Nigeria’s Emerging Digital Economy (2)

Our new series examines the many facets of Nigeria’s digital economy, the efforts of the Nigerian government to propel it and its relationship with governance and prosperity. Last week, we took on Nigeria’s digital infrastructure and the state of financial inclusion. Today, we’re onto digital inclusion, financial technology and technology in government. 

Last week, we concluded by noting how mobile phone usage offers the most realistic means of improving financial and digital inclusion… 

Mobile phones 

Indeed, mobile phone usage offers the most realistic means of improving financial and digital inclusion. While internet penetration is a little over 40%, Nigeria already has a mobile phone penetration rate of 87%. Meanwhile, the adult literacy rate is 62%. This reinforces the belief that persons only need a basic education to use phones. Do they need to be wealthy either? No. Recycled phones dominate the Nigerian market. Also, mobile phone brands like TECNO, Infinix and Itel that are made specifically for the low budgets of Nigerian users. 

For Nigeria to reap the dividends of mobile connectivity, 4G-enabled mobile phones must be made even more attainable for the entry-level market. One way policy makers can achieve this is by reducing the tax burdens on mobile phones and services. They must begin to perceive these as a necessity, instead of a luxury. Indeed, the use of mobile phones impacts significantly on the Nigerian economy. Besides affording small businesses the means to participate in e-commerce, it has become the fulcrum for another emerging sector – fintech. 


The Nigerian financial system has been quite receptive to the introduction of technology. Mobile banking solutions are driving the banking sector. Alat by Wema Bank and 737 by GTBank are some of the digital banking platforms that offer financial services 100% online. Platforms like Flutterwave and Paystack are enabling online payments for businesses. Piggybank helps Nigerians save, PayLater and QuickCheck allow users access quick loans.

Nigeria’s fintech thrives on the back of rapid technological advancement, foreign investment and a young population. Frost and Sullivan expects Nigeria’s fintech revenue to reach US$543.3 million in 2022 from US$153.1 million in 2017. According to Weetracker, Nigerian startups attracted $663.24 million in venture capital last year, by far the largest share in Africa. Interswitch ($200 million) and Opay ($170 million), two payment platforms, accounted for almost half that number. And we all know about Paystack’s recent deal…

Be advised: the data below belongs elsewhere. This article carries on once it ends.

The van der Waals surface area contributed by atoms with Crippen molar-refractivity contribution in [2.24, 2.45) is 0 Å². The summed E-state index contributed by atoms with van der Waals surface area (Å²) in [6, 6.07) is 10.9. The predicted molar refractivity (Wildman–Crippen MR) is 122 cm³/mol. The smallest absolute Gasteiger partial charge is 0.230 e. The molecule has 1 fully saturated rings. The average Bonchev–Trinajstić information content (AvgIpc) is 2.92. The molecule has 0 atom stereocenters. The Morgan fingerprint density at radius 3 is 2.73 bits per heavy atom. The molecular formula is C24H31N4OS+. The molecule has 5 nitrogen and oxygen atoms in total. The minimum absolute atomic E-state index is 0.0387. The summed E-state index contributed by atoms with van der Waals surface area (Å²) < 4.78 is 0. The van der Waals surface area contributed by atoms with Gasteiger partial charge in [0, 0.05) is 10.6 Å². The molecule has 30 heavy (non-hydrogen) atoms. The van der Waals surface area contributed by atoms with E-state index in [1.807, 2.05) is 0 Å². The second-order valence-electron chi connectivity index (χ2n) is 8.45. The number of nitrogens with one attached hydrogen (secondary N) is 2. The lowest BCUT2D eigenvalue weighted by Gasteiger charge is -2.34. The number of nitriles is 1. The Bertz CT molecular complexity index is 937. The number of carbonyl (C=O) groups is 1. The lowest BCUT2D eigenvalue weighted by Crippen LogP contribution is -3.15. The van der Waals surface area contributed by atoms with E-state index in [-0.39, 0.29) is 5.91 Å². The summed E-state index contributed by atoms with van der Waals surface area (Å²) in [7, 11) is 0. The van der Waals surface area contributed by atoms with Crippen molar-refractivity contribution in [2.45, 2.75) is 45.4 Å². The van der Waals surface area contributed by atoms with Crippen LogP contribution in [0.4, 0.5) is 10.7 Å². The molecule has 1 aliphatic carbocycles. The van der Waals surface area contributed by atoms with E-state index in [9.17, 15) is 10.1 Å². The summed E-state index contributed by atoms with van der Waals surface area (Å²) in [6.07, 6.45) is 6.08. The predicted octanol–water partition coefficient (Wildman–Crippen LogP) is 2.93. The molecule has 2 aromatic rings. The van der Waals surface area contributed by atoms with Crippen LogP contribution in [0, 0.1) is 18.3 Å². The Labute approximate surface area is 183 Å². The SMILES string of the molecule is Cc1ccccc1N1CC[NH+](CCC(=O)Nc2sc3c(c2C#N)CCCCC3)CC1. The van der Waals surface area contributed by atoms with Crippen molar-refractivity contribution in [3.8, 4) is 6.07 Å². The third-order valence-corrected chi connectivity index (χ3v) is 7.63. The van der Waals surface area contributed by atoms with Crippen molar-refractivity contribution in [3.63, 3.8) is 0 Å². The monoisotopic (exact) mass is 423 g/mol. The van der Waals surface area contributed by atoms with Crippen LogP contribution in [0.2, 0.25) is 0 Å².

However, the greatest challenge the fintech sector faces is regulation. Regulators must decide on how to regulate innovation without killing it. Within the past year, federal and state governments have enacted regulations and imposed fees with reckless abandon. It is perhaps wiser to allow innovation to grow without hindrance. This way, there will be plenty to tax later. 

Governance and Sustainability

It is useful to add that digitization is not only enabled by governance, it can also contribute to it. The adoption of digital technologies can improve public service delivery and public accountability. Kenya is Africa’s leader in terms of digitization. Its digital economy contributed 87% to GDP in the third quarter of 2019 (while Nigeria’s contributed 14%). Attention should also be drawn to how digitisation has improved public revenue collection and saved $290 million in efficiency gains over four years. Digitisation will reduce costs of service delivery while also improving their quality and coverage. For instance, quality of service can be improved by creating feedback flows from citizens to public service providers. This feedback can be used to improve government agencies, ministries and other institutions for public service.  

Digitisation projects are notoriously likely to run over budget, experience delays and eventually fail to deliver results. The foundation must therefore be laid, one that entails ready infrastructure, capacity building within government institutions and digital literacy amongst citizens. Ultimately, political will. 

To leverage digitization and automation for transparency and accountability, political will is key. It will reap evident rewards. In June 2020, the Head of the Civil Service of the Federation explained how a platform, IPPIS (Integrated Payroll and Personnel Information System) had determined the actual number of serving public servants. By cleaning Human Resource data, it had saved the government at least 60 billion naira. Experts say that if Nigeria digitally transforms and integrates the information and communications systems of its public sector, it can save $5.6 billion annually. 

Finally, in adopting digitization, the government must also engage and orient stakeholders. The current ASUU (Academic Staff Union of Universities) strike was ignited by the insistence of the federal government to pay university lecturers through IPPIS. Perhaps a little more chill next time?